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Brc/iop, Better Than Iso 9001 2000 ?


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MartLgn

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Posted 09 November 2004 - 12:32 PM

The Company I slave for is a US owned Global leader in many packaging systems, with multiple European sites all certified to BRC/IOP, our site Quality Manager got the idea that our Quality and Technical management systems written to comply with 9001 2000 and integrated to meet the BRC/IOP standard were good enough to stand on their own and has won the backing of the Divisional VP to allow our 9001 2000 accreditation to lapse without renewal and just have the BRC/IOP certification. Has anybody else taken this approach ? If so how has it gone down with customers ?


Why put off until tomorrow that which you can avoid doing altogether ?

Simon

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Posted 09 November 2004 - 02:36 PM

Has anybody else taken this approach? If so how has it gone down with customers?

I think you're only the second I've heard about. Most UK food customers would probably agree to it. The only problem I see is where a packaging manufacture supplies to different markets for example, if you supplied 50% of your packaging to the shoe industry they wouldn't have heard of the BRC/IOP Packaging Standard and would possibly require you to be ISO 9000 Certified. The only way to be sure is to ask your customers.

How was the descision made with you? Did you ask your customers first?

with multiple European sites all certified to BRC/IOP.

Don't forget to tell them about the BRC/IOP Register. :thumbup:

http://www.saferpak....d_companies.htm

Regards,
Simon

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MartLgn

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Posted 09 November 2004 - 03:31 PM

Our ISO accrediatation does not expire until March 05, You are of course right Simon we must approach our customers, the debate is ongoing internally about how to sell it to them, 90% of our customers are food sector. The suggestion originally came from our plant Quality Manager who put it to his divisional boss who passed the parcel up to the VP who to our suprise agreed to run with it on the grounds of the BRC/IOP system ustilising all the ISO procedures. I am aware that one of the very large Foodservice groups has stopped seeking renewed ISO accrediatation for some of its sites but I suppose as with the large retailers they can do one thing whilst forcing suppliers to do something altogether more difficult.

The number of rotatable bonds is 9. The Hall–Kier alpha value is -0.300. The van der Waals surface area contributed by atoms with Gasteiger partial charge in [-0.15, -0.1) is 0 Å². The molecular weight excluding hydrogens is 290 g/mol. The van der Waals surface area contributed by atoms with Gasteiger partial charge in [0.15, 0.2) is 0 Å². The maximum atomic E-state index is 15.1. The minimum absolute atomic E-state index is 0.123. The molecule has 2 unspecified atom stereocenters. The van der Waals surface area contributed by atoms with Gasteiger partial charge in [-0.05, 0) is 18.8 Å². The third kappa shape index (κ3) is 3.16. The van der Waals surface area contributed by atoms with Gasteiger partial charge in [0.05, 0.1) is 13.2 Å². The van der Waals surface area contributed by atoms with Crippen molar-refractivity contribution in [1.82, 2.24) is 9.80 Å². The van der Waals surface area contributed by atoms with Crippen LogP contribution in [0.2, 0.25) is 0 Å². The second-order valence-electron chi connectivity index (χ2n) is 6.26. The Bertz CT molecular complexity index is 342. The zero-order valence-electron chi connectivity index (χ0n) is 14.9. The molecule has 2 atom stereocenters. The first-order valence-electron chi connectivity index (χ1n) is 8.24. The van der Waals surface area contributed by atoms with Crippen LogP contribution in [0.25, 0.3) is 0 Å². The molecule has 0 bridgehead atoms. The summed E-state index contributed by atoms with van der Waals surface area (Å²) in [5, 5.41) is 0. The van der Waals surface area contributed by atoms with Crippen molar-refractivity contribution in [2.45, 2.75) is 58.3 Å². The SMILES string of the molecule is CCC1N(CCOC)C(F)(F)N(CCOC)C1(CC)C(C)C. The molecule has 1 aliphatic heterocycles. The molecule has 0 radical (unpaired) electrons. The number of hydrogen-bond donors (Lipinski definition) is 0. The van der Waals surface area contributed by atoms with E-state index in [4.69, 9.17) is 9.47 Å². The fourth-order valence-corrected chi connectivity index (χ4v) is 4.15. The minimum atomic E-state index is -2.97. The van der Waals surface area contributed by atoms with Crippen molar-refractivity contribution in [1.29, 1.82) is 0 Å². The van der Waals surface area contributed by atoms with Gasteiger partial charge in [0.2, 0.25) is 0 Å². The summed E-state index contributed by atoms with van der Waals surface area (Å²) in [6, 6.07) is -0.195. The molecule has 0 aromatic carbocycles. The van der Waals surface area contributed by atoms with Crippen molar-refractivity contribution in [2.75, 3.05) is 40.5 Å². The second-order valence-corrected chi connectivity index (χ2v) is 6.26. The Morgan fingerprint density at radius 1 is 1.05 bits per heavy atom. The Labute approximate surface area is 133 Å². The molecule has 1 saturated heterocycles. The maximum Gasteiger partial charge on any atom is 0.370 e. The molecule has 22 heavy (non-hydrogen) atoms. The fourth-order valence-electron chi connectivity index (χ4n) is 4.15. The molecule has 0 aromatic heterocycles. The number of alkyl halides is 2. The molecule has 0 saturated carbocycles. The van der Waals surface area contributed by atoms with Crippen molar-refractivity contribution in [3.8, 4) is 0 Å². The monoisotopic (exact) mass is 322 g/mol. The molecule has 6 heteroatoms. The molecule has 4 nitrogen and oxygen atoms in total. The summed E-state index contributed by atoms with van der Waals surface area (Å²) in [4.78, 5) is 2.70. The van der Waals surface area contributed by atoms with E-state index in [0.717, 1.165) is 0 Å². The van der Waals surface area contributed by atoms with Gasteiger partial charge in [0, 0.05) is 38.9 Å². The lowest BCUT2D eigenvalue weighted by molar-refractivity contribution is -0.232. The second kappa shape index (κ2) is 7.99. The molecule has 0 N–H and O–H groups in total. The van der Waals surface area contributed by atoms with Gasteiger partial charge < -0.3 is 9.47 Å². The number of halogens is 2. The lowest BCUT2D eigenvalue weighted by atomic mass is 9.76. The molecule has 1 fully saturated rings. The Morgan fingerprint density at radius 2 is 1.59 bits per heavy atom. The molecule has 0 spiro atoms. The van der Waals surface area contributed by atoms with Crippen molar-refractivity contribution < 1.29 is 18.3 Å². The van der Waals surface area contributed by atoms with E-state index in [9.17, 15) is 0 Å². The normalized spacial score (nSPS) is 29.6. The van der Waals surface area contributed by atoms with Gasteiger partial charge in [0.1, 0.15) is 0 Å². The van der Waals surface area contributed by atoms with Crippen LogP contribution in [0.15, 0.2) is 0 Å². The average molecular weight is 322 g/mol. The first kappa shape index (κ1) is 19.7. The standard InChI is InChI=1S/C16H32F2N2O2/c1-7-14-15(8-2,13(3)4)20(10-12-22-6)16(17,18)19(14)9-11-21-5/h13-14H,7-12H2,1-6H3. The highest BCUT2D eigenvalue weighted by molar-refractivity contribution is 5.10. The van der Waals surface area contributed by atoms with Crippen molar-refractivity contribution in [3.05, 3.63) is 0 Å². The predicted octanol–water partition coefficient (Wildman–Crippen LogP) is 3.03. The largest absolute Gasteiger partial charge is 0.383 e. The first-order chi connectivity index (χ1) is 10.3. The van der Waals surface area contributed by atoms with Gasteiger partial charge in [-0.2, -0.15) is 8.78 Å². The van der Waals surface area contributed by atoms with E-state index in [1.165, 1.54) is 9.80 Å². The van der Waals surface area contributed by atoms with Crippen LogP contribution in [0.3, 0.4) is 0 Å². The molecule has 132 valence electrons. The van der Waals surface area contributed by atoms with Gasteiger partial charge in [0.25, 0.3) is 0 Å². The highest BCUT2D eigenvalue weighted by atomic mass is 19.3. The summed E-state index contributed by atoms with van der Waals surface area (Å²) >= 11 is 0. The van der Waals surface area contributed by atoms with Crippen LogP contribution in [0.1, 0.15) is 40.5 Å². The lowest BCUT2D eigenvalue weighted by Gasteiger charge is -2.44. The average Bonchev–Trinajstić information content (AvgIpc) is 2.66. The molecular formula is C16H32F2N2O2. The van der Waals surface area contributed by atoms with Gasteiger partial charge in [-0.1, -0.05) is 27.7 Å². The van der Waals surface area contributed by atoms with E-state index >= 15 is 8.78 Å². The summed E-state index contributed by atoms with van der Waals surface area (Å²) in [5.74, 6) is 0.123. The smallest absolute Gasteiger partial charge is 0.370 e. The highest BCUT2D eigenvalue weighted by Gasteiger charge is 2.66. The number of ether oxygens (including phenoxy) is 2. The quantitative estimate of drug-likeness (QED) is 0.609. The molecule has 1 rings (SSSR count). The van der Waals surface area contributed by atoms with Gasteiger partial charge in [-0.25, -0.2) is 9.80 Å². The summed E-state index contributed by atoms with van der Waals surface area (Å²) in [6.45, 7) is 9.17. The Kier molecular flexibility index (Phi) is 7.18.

It will be interesting to see how we fair when our customers begin demanding ISO 22000 !


Why put off until tomorrow that which you can avoid doing altogether ?

Simon

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Posted 09 November 2004 - 08:03 PM

Our ISO accrediatation does not expire until March 05, You are of course right Simon we must approach our customers, the debate is ongoing internally about how to sell it to them, 90% of our customers are food sector.

There was a very low take up of ISO 9000 by the food industry, so I can't see you having too many problems there. At the end of the day you're still running all the systems, just without the certificate. If only 10% of your customer base is non-food then I'm guessing this is made up of some of your smaller customers. State your case to them and if one or two intransigent customers won't accept the change, call their bluff, and tell them they can take it or leave it. They can always carry out their own audits…if they can be bothered. If only some of these purchasing managers knew how little an ISO9001:2000 Certificate is actually worth. :doh:

Regards,
Simon

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Charles Chew

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Posted 21 June 2005 - 05:59 AM

A company I know has just been HACCP certified and is looking at BRC-Food. Already the Senior Managememt has decided to drop its ISO 9000 once certified to BRC-Food as they also feel that as a food company, the Food Safety Managament System overides it.

In any case the integrated QMS in the FSM Manual is suffificent to stand on its own.

Charles Chew


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Charles Chew
www.naturalmajor.com

Simon

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Posted 22 June 2005 - 07:55 PM

A company I know has just been HACCP certified and is looking at BRC-Food. Already the Senior Managememt has decided to drop its ISO 9000 once certified to BRC-Food as they also feel that as a food company, the Food Safety Managament System overides it.

In any case the integrated QMS in the FSM Manual is suffificent to stand on its own.

I don't think it's a case of which Standard is better; it's really like comparing apples with oranges. The choice should be made on which Standard suits your business and your market best. The Standards are different but there are a lot of ISO 9001 requirements included within the BRC Standards. An ISO 9001 system on its own is not specific enough for a food industry company as it doesn't cover food safety systems such as HACCP.

Regards,
Simon

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